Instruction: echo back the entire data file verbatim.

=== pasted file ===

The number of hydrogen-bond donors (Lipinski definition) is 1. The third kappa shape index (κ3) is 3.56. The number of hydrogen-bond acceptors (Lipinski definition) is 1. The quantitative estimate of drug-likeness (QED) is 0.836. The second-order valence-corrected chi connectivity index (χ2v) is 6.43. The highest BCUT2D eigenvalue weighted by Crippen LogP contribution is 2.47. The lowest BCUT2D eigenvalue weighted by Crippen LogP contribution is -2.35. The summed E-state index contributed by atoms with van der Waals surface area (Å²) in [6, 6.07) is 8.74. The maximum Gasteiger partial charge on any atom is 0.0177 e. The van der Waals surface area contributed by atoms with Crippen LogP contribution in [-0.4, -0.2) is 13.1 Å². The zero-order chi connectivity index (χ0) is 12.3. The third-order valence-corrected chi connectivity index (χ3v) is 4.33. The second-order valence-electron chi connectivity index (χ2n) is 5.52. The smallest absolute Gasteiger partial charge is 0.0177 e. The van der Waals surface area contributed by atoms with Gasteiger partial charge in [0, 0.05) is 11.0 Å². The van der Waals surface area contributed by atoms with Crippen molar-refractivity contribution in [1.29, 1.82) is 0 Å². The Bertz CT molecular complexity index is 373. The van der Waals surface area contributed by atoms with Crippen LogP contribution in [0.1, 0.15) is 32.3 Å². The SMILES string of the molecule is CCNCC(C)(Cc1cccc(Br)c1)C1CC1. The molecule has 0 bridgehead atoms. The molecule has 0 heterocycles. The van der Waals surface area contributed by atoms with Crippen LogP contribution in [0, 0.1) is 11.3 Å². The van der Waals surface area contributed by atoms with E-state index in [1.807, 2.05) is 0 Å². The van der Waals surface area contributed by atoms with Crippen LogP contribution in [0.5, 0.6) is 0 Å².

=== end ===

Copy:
The number of hydrogen-bond donors (Lipinski definition) is 1. The third kappa shape index (κ3) is 3.56. The number of hydrogen-bond acceptors (Lipinski definition) is 1. The quantitative estimate of drug-likeness (QED) is 0.836. The second-order valence-corrected chi connectivity index (χ2v) is 6.43. The highest BCUT2D eigenvalue weighted by Crippen LogP contribution is 2.47. The lowest BCUT2D eigenvalue weighted by Crippen LogP contribution is -2.35. The summed E-state index contributed by atoms with van der Waals surface area (Å²) in [6, 6.07) is 8.74. The maximum Gasteiger partial charge on any atom is 0.0177 e. The van der Waals surface area contributed by atoms with Crippen LogP contribution in [-0.4, -0.2) is 13.1 Å². The zero-order chi connectivity index (χ0) is 12.3. The third-order valence-corrected chi connectivity index (χ3v) is 4.33. The second-order valence-electron chi connectivity index (χ2n) is 5.52. The smallest absolute Gasteiger partial charge is 0.0177 e. The van der Waals surface area contributed by atoms with Gasteiger partial charge in [0, 0.05) is 11.0 Å². The van der Waals surface area contributed by atoms with Crippen molar-refractivity contribution in [1.29, 1.82) is 0 Å². The Bertz CT molecular complexity index is 373. The van der Waals surface area contributed by atoms with Crippen LogP contribution in [0.1, 0.15) is 32.3 Å². The SMILES string of the molecule is CCNCC(C)(Cc1cccc(Br)c1)C1CC1. The molecule has 0 bridgehead atoms. The molecule has 0 heterocycles. The van der Waals surface area contributed by atoms with Crippen LogP contribution in [0, 0.1) is 11.3 Å². The van der Waals surface area contributed by atoms with E-state index in [1.807, 2.05) is 0 Å². The van der Waals surface area contributed by atoms with Crippen LogP contribution in [0.5, 0.6) is 0 Å².